Originally Posted by scarletzinnia
It isn't intrinsically better for anyone. But it's better for women like the OP, who was upset enough by this very thing to create this thread. It would have been better for my friend's girlfriend, who was terribly upset by her "idiot." And I know it's better for me personally.
Some of us are emotionally wired so that getting naked makes us more emotionally vulnerable. We don't want to go into sexual situations with people who will treat us callously or cruelly, because being naked and vulnerable with them will give them more power to hurt us than if all we'd done was talk.
Others, clearly some of the posters here, are not wired that way, which gives them the ability to shrug off a one-night stand gone wrong and not give it another thought. Good for you all, but we don't all have that ability.
Originally Posted by LoveBunny
I don't think anybody here was "slut-shaming" in the least. If you're going to have sex on the first date then get upset because the person you did it with doesn't call again, why do it to yourself? Waiting a bit before having sex doesn't make you any less sex-positive or gender-equal. If anyone here is "slut-shaming," others can be said to be "prude-shaming."
The OP behaved appropriately given her beliefs at the moment about herself and the guy she was with. Maybe she misjudged the guy, or perhaps he overestimated his level of interest in her. Would waiting a bit before introducing sex have alleviated some of the OP's confusion and pain? Who knows. Maybe after a second date, she would've picked up cues that he wasn't looking for more than a fling, or she might have felt more comfortable expressing her expectations. Or maybe he's the kind of guy who can spend weeks seducing someone just to dump them. There's no double-standard--women can and do behave this way too.
There's nothing wrong with admitting that the "soul" gets involved for some of us during sex. I know sometimes, sex is strictly a physiological, physical thing, fun, a way to blow of steam. But sex is also, for me, a profoundly vulnerable moment, and, boy, I do not hold back in bed. My wide-openess to the other person assures that for me, having sex WILL change things for me. Knowing this about myself is a good thing for everyone involved.
Don't sweat it, @LadyLigeia, I'd have felt hurt too. I hate rejection. Chin up.
Ok, I realize you likely did not mean to do so, but I read this as saying that those of us who are ok with sex on the first date are emotionally not as evolved or as sensitive as those who don't fuck right away. Women who fuck sooner are not soul-less or value their soul less.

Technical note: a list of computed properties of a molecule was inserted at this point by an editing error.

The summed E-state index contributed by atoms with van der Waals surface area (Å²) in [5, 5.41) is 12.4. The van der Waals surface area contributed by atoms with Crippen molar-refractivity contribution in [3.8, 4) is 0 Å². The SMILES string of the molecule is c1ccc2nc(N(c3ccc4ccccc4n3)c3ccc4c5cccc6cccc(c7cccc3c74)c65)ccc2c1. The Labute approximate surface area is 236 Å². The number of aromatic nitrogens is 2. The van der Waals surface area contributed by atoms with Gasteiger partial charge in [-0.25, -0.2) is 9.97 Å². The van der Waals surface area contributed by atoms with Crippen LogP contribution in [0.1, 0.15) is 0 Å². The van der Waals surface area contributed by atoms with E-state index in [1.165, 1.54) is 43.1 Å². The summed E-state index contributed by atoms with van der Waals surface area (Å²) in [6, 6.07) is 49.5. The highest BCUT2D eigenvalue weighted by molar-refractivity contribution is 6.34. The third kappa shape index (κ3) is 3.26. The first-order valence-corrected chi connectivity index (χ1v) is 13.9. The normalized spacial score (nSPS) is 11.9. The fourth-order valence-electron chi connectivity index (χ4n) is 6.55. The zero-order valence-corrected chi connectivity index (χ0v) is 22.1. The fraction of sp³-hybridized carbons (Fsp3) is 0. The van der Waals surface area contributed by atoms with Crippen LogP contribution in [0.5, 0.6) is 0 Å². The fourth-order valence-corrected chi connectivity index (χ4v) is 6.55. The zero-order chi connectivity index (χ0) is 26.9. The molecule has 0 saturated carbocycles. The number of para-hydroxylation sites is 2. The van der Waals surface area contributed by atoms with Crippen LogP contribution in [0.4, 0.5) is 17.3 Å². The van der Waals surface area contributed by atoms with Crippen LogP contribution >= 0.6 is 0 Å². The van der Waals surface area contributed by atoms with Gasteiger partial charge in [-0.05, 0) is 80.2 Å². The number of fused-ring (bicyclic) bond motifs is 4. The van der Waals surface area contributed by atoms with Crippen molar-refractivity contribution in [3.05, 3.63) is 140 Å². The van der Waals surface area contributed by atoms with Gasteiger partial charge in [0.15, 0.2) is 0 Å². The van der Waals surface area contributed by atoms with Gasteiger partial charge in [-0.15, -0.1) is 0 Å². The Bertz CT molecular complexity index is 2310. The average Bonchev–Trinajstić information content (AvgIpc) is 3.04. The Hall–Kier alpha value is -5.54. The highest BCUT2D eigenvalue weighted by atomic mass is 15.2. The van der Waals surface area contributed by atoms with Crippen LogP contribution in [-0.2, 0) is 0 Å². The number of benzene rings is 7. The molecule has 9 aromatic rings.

Can we (addressed to everyone) please stop with the false dichotomies? Women who don't fuck right away are not repressed. Women who do are not emotionally less sensitive.
I care about everyone I've had sex with. Even if I did not know their name. Does the level of caring change if they are a long term partner, a FWB, a one night stand? Yes, but I still care. I am still open and vulnerable. Sex makes everyone vulnerable.
I am so sorry, scarletzinnia, that your friend had a terrible experience with that asshole. She did not deserve that and his actions have no excuse.
But - and bear with me, this is going to be hard to take - she made a decision to let his opinion of her impact her life and her ideas about herself. He did not make her dress less sexy or not date for a while. She chose to do that to herself.
My woo-woo friends would say she 'gave away her power'. They have a point. We cannot control what others do or say. We cannot control other people's feelings nor can we really control what we feel. What we can control is our reactions and our actions. Your friend decided, however unconsciously, that an asshole's opinion of her mattered more than her own. She decided to let his self-loathing (for that is often where this behavior originates) affect her.
It is not easy to decide not to let other's opinions, actions, feelings impact how we feel about ourselves. It's hard. She has every right to feel upset, angry, used, and so on. I would have been terribly angry and hurt too! But it is possible to consciously decide not to change in response to other people's dysfunctional attitudes.
If waiting to have sex helps filters work better, then that makes sense. But it shouldn't substitute for developing good filters. I don't need a long time to figure out if someone is a decent person or someone I don't want to be around. Partly that's experience, partly it's because I listen to my inner voice, and partly it's because I have good filters.
And no one said to just suck it up and not feel hurt. Everyone hates being rejected. That's pretty much universal.